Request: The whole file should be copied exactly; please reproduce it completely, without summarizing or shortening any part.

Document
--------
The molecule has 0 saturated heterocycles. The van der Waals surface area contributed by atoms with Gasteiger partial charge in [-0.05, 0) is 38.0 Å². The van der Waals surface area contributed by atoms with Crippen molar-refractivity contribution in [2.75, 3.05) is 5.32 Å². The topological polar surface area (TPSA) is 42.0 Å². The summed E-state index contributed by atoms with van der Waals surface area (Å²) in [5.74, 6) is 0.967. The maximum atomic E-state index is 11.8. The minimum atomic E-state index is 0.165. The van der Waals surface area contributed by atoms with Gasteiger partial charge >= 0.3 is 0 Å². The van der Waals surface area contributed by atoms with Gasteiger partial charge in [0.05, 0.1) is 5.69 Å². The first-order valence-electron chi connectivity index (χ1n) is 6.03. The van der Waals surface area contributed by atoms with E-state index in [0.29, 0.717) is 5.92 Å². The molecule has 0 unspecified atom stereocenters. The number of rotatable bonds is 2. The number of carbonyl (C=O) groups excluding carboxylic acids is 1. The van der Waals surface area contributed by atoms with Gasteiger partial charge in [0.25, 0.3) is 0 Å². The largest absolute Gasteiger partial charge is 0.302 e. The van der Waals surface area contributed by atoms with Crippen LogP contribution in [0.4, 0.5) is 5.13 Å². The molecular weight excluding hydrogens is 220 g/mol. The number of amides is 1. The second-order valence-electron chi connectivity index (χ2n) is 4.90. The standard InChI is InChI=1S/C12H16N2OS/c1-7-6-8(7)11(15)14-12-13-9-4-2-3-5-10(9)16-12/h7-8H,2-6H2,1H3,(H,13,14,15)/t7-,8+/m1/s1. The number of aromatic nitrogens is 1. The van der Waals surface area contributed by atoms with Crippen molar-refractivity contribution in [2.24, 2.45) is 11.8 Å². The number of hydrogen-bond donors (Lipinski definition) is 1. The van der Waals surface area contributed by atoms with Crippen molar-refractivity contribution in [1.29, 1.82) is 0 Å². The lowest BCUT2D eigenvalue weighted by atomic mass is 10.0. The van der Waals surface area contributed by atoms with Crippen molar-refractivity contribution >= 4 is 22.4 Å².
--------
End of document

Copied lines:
The molecule has 0 saturated heterocycles. The van der Waals surface area contributed by atoms with Gasteiger partial charge in [-0.05, 0) is 38.0 Å². The van der Waals surface area contributed by atoms with Crippen molar-refractivity contribution in [2.75, 3.05) is 5.32 Å². The topological polar surface area (TPSA) is 42.0 Å². The summed E-state index contributed by atoms with van der Waals surface area (Å²) in [5.74, 6) is 0.967. The maximum atomic E-state index is 11.8. The minimum atomic E-state index is 0.165. The van der Waals surface area contributed by atoms with Gasteiger partial charge >= 0.3 is 0 Å². The van der Waals surface area contributed by atoms with Gasteiger partial charge in [0.05, 0.1) is 5.69 Å². The first-order valence-electron chi connectivity index (χ1n) is 6.03. The van der Waals surface area contributed by atoms with E-state index in [0.29, 0.717) is 5.92 Å². The molecule has 0 unspecified atom stereocenters. The number of rotatable bonds is 2. The number of carbonyl (C=O) groups excluding carboxylic acids is 1. The van der Waals surface area contributed by atoms with Gasteiger partial charge in [0.25, 0.3) is 0 Å². The largest absolute Gasteiger partial charge is 0.302 e. The van der Waals surface area contributed by atoms with Crippen LogP contribution in [0.4, 0.5) is 5.13 Å². The molecular weight excluding hydrogens is 220 g/mol. The number of amides is 1. The second-order valence-electron chi connectivity index (χ2n) is 4.90. The standard InChI is InChI=1S/C12H16N2OS/c1-7-6-8(7)11(15)14-12-13-9-4-2-3-5-10(9)16-12/h7-8H,2-6H2,1H3,(H,13,14,15)/t7-,8+/m1/s1. The number of aromatic nitrogens is 1. The van der Waals surface area contributed by atoms with Crippen molar-refractivity contribution in [2.24, 2.45) is 11.8 Å². The number of hydrogen-bond donors (Lipinski definition) is 1. The van der Waals surface area contributed by atoms with Crippen molar-refractivity contribution in [1.29, 1.82) is 0 Å². The lowest BCUT2D eigenvalue weighted by atomic mass is 10.0. The van der Waals surface area contributed by atoms with Crippen molar-refractivity contribution >= 4 is 22.4 Å².